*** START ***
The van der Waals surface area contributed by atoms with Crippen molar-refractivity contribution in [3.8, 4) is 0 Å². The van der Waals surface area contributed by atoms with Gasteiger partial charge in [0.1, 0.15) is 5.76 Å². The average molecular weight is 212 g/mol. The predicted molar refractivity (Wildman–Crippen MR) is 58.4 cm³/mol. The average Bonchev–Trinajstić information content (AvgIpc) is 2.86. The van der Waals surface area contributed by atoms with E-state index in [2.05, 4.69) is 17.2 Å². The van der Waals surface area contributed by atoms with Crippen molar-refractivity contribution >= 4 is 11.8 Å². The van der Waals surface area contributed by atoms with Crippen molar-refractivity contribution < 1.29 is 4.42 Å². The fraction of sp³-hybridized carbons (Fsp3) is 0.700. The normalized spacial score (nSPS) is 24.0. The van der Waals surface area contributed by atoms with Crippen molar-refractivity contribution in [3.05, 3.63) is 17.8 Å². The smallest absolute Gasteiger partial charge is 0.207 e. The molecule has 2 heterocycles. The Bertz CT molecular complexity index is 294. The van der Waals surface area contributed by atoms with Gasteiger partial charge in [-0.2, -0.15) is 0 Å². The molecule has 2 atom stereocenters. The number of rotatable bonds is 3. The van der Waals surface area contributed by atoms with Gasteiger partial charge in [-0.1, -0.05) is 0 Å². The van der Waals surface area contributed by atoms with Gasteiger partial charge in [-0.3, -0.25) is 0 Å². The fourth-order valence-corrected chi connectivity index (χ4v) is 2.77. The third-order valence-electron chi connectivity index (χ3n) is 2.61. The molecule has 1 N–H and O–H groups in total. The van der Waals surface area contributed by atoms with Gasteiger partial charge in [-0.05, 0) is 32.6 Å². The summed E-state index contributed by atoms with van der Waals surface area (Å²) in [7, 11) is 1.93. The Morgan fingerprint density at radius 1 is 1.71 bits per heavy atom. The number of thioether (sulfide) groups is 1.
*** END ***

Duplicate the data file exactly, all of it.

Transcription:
The van der Waals surface area contributed by atoms with Crippen molar-refractivity contribution in [3.8, 4) is 0 Å². The van der Waals surface area contributed by atoms with Gasteiger partial charge in [0.1, 0.15) is 5.76 Å². The average molecular weight is 212 g/mol. The predicted molar refractivity (Wildman–Crippen MR) is 58.4 cm³/mol. The average Bonchev–Trinajstić information content (AvgIpc) is 2.86. The van der Waals surface area contributed by atoms with E-state index in [2.05, 4.69) is 17.2 Å². The van der Waals surface area contributed by atoms with Crippen molar-refractivity contribution >= 4 is 11.8 Å². The van der Waals surface area contributed by atoms with Crippen molar-refractivity contribution < 1.29 is 4.42 Å². The fraction of sp³-hybridized carbons (Fsp3) is 0.700. The normalized spacial score (nSPS) is 24.0. The van der Waals surface area contributed by atoms with Crippen molar-refractivity contribution in [3.05, 3.63) is 17.8 Å². The smallest absolute Gasteiger partial charge is 0.207 e. The molecule has 2 heterocycles. The Bertz CT molecular complexity index is 294. The van der Waals surface area contributed by atoms with Gasteiger partial charge in [-0.2, -0.15) is 0 Å². The molecule has 2 atom stereocenters. The number of rotatable bonds is 3. The van der Waals surface area contributed by atoms with Gasteiger partial charge in [-0.1, -0.05) is 0 Å². The van der Waals surface area contributed by atoms with Gasteiger partial charge in [-0.3, -0.25) is 0 Å². The fourth-order valence-corrected chi connectivity index (χ4v) is 2.77. The third-order valence-electron chi connectivity index (χ3n) is 2.61. The molecule has 1 N–H and O–H groups in total. The van der Waals surface area contributed by atoms with Gasteiger partial charge in [-0.05, 0) is 32.6 Å². The summed E-state index contributed by atoms with van der Waals surface area (Å²) in [7, 11) is 1.93. The Morgan fingerprint density at radius 1 is 1.71 bits per heavy atom. The number of thioether (sulfide) groups is 1.